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WEDNESDAY, JULY 4, 2007
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Medical center in Hartselle adds CT technology

By Deangelo McDaniel
dmcdaniel@decaturdaily.com · 340-2469

HARTSELLE — Hartselle Medical Center has installed a full-body computed tomography scanner.

The system includes enhanced features for greater patient comfort and safety, faster exam times and improved image quality for speedier diagnosis, hospital Chief Executive Officer Jeff Rains said.

Including the new $500,000 scanner, Community Health System has invested more than $10 million in the hospital since acquiring it about a decade ago.

“We’re committed to serving the people in this community and meeting their needs,” said Rains, who took over as CEO almost 15 months ago.

With the scanner, the hospital will be able to do what Rains called a “standard examination” of the chest, abdomen and chest in about 10 to 15 seconds. The old equipment took between three and five minutes.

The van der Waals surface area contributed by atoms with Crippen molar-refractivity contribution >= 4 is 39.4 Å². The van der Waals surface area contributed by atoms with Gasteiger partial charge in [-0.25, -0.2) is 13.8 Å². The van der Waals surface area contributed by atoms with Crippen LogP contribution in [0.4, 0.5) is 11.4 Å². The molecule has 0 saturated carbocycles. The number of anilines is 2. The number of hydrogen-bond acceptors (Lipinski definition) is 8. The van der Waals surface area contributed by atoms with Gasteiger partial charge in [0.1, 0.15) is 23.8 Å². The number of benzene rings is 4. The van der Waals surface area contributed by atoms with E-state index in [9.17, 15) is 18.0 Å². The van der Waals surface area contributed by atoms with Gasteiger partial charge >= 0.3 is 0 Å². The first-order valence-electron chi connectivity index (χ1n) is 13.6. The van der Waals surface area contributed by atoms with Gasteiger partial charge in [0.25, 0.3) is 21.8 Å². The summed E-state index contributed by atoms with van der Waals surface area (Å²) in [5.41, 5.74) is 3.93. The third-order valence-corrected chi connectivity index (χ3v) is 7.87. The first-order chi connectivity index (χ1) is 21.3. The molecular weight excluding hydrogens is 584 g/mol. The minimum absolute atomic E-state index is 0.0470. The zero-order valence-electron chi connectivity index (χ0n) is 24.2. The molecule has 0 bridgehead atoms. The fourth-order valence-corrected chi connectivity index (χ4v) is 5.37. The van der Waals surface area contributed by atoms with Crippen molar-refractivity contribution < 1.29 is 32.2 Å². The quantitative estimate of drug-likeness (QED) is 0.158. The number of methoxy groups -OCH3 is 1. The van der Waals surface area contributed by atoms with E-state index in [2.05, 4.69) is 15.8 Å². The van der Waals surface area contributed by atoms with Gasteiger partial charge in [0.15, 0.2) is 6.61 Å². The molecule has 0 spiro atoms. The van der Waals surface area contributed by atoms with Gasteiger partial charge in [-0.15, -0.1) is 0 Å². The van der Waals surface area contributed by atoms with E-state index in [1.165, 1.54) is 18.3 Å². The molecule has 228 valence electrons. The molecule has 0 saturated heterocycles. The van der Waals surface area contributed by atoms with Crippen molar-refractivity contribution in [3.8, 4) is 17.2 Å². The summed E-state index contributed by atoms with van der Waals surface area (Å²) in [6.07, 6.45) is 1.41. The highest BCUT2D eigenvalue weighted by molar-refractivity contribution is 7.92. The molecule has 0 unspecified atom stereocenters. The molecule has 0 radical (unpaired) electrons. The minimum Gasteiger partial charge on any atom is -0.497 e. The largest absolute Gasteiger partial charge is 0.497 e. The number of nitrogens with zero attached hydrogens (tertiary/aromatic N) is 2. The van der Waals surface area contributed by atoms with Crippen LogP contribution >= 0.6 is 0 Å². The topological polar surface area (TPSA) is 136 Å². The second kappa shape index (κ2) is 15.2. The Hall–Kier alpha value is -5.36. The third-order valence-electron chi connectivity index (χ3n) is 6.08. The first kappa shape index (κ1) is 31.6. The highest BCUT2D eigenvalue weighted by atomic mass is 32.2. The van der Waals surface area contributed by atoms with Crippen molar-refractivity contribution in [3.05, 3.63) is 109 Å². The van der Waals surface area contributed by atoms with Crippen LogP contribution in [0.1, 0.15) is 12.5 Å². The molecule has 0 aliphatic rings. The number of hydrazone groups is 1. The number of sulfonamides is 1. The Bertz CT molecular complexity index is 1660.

Examination time is important, Rains said, noting that anxiety builds when patients have to wait.

“This is going to be very helpful in emergency room related cases,” he said. “If a patient comes in with an abdomen injury, it’s important to get the results as fast as possible.”

During a CT examination, the patient will lie on a table that technicians slowly move into the scanner, which has a doughnut-shaped opening.

Once inside, a series of X-ray beams will create hundreds of cross-sectional pictures that represent slices of the patient’s body.

In seconds, the system’s computer assembles the slices into three-dimensional images.

“The most exciting part is the level of details doctors will be able to see in the images,” Rains said. “They will be able to see very minute things such as blood vessels. This is many times better than what we have had in the past.”

While the scanner uses X-ray technology, it is distinguished from other imaging tools — like traditional X-rays — by its ability to display a combination of soft tissue such as muscle, organs, fat and bones in a single image.

“We’re excited about bringing this technology to Hartselle,” Rains said.

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